Nowadays all companies have their own website. Some build it in-house, others use agencies to handle it. In both situations you will need to have a clear agenda if you don’t want to lose yourself in
Sue Marchant's insight:
There's little point to SEO if you don't know what you are optimising for. So before you plan your site map, you should spend some time on really good keyword research. Don't just go for generic keywords, think about the words your customers might use to find your business. Not only will your sitemap be more detailed and customer-focussed, but you'll also reap long term SEO benefits.
Business 2 Community 5 Unfamiliar SEO Tasks Marketers Will Have To Conquer In 2014 Forbes The New Year is all about making resolutions and improving things from the past; however, for those in the marketing space hoping to improve their SEO this...
Yes, of course I'm monetising it” – then how about your mobile website? Frequently, mobile websites are bypassed when discussing website monetisation but mobile web usage is growing faster than ever (even faster than ...
Many startups make the mistake of trying to expand their product or service offerings before perfecting their core product. Here's why you shouldn't do that, and how you can improve your main product to keep your customers coming back.
It's difficult, these days, to imagine the internet without social media. While social media is fast and mostly fun, for small businesses it can also be a serious resource drain - mainly because we still think we have to be everywhere at once. Actually, we don't.
Unless you want to meet lots of new people, you're most likely go to places where your friends are. The same should apply to your marketing. If your customers are on Twitter, then make that your platform of choice. If they're instagram fans, then focus your marketing there. Trying to be everywhere at once is exhausting and - in many cases - not all that effective. And at any rate, you can always expand to other platforms once you've got to grips with one.
Google's Official Advice On Out Of Stock Products On E-Commerce Sites Search Engine Roundtable Out Of Stock A common question large sites or e-commerce sites have to ask themselves is what do I do about product pages that are either temporarily out...
SEO Reporting As Google Turns To 100% Secure Search (Not Provided) Business 2 Community With Google making all their organic search referrals anonymous, there has been quite an uproar among the SEO community regarding what to do about it.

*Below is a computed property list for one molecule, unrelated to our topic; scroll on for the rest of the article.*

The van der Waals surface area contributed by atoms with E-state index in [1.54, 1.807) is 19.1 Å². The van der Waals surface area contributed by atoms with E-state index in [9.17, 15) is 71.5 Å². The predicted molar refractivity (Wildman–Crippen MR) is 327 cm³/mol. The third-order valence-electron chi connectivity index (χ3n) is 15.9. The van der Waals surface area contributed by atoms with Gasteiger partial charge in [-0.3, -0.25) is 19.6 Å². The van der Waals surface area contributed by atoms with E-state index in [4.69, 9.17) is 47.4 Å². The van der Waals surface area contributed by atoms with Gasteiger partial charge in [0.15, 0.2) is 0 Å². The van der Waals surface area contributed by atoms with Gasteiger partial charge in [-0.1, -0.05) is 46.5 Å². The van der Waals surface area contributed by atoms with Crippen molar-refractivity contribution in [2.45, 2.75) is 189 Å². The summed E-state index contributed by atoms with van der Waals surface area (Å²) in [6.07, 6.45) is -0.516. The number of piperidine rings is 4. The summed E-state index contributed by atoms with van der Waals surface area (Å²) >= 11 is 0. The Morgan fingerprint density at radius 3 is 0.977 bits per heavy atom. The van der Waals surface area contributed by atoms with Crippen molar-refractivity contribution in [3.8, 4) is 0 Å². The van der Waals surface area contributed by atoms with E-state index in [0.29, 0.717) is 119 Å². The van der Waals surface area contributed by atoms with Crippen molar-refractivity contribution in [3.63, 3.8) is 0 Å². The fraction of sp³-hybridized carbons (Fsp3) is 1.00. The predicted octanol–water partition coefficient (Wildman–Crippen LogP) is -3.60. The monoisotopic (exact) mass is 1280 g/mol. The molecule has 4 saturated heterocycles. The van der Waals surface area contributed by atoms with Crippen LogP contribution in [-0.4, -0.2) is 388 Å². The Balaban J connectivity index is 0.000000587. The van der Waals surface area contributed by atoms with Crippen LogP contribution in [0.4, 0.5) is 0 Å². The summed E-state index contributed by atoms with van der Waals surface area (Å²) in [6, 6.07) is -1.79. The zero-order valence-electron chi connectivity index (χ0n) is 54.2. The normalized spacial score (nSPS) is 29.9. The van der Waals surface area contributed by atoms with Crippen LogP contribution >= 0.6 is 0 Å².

It's tempting to build a startup on the backbone of a larger company like Facebook, which can send generous traffic and ease monetary pain temporarily for founders. But when that source of traffic decides to cut you off, it can ...
Sue Marchant's insight:
This is a lesson small businesses ignore at their peril. While it might have been possible a few years ago to build a business with Facebook as the main source of marketing, these days Facebook can quickly turn from a means to attract customers to a serious resource drain.
No more guest posts. That's the new rule imposed by Google. Everyone's talking about it. Some are raging about the future. Others lamenting the past. Except for one thing. It's not true.
Sue Marchant's insight:
You can say what you will about Google, but quality of content has always been high on its list of priorities and it's getting more important every day. Case in point: an apparent clamp-down on guest blogging.
Like the author of this article, I'm not against guest blogging, but the seedy side of guest blogging - producing re-hashed pap and adding keyworded links to it - turned into a crazy wave last year where I fielded enquiries about accepting 'content written exclusively for your website' almost every week. Most of the offered articles contained about as much content as an empty cereal carton. Some were worse. And all were a waste of time.
So yes, I'm entirely with Google on this one. I have few guest bloggers. but I value them for their insight and specialist knowledge. Their articles speak directly to my visitors and add value to my site and that's the way I want to keep it. So if you're thinking of guest blogging - and there's nothing wrong with that - spend some time reading content on the site you want to blog for. Find out who their visitors are and what's important to them. If you then write a blog article targeting that blog's audience, it will sound right, meet expectations and hit all the right buttons with Google.
SEO isn't about rankings. Rankings are window dressing. They're the result of you doing your SEO correctly, not its purpose. SEO is about connecting with the right customers at the moment when you have the best chance to help them. So starting your SEO strategy with a list of objectives is the perfect way to end up with good results.
Sharing your scoops to your social media accounts is a must to distribute your curated content. Not only will it drive traffic and leads through your content, but it will help show your expertise with your followers.
How to integrate my topics' content to my website?
Integrating your curated content to your website or blog will allow you to increase your website visitors’ engagement, boost SEO and acquire new visitors. By redirecting your social media traffic to your website, Scoop.it will also help you generate more qualified traffic and leads from your curation work.
Distributing your curated content through a newsletter is a great way to nurture and engage your email subscribers will developing your traffic and visibility.
Creating engaging newsletters with your curated content is really easy.